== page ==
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Pharmacy Facebook Group Advocates on COVID-19 Prescriptions

A Facebook group with more than 30,000 members is helping pharmacists, pharmacy techs, managers and students pull together to find solutions to the new challenges of operating during the COVID-19 pandemic. Jaclyn Boyle, Pharm.D. (’12), associate professor of pharmacy practice in the Northeast Ohio Medical University College of Pharmacy, and Carl Palladino, a second-year pharmacy student, manage the group, called “Pharmacy Staff for COVID-19 Support.”

Abagail Agler, Pharm.D., assistant professor of pharmacy practice, and Daniel Arendt, Pharm.D., clinical assistant professor of pharmacy practice, are also on the support team.

New challenges, new communication channels

“This pandemic is unprecedented. Pharmacists are on the frontlines and are at very high risk for catching the disease,” says Palladino, who became an administrator in the group’s first few days. “This group is a tremendous sign of the ability of the pharmacy profession to come together and advocate for the protection of the profession.”

Members communicate throughout the day, calling on each other when they need help with tasks – anything from converting pharmacies to drive-through-only facilities to installing barriers to keep pharmacy staff safe without disrupting communication with their customers. Group members also ask each other for advice on how to advocate for workplace safety concerns.

In one case, the group brought attention to a topic that was in the public eye and brought about a policy change aimed at public safety.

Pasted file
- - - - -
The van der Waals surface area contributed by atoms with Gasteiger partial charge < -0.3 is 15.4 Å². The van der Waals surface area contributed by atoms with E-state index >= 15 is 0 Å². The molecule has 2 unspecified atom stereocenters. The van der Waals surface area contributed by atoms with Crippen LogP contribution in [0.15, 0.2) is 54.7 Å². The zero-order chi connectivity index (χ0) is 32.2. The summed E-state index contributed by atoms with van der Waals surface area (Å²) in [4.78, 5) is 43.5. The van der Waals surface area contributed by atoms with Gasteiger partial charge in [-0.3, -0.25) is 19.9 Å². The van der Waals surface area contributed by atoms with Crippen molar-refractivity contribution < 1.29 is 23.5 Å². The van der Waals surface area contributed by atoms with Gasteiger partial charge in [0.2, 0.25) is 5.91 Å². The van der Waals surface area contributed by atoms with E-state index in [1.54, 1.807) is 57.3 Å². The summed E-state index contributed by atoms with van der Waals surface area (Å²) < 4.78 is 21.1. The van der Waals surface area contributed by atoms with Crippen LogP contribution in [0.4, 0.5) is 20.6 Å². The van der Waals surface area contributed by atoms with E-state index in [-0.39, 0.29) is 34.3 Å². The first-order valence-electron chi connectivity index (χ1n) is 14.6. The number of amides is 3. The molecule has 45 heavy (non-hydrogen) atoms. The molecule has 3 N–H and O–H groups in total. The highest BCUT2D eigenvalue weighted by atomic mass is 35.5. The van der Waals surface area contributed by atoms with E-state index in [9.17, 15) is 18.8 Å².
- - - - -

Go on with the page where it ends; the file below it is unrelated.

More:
Protecting the public

Pharmacists in the Facebook group began talking to each other when they noticed a spike in prescriptions for hydroxychloroquine (or chloroquine), alone or paired with azithromycin as a possible COVID-19 treatment – a treatment that was untested. They also observed these medications being stockpiled and overprescribed.

So, Dr. Boyle and Palladino teamed up with the administrative team running the Facebook Group, the Ohio Pharmacists Association (OPA) and the Ohio Society of Health-Systems Pharmacists. Palladino wrote to State Rep. Randi Clites, who represents much of Portage County. The OPA gathered information and observations from members of the Facebook group. And the pharmacy organizations worked together to draft statements to Ohio Governor Mike DeWine’s office, presenting a united front regarding their concerns.

As a result, the Ohio State Board of Pharmacy held an emergency meeting and imposed restrictions on the dispensing of hydroxychloroquine and chloroquine.

This group has already caused major changes to political and corporate policy to help prevent the spread of the COVID-19,” notes Palladino. “It is incredible to witness people from across the globe come together to solve this unprecedented issue.”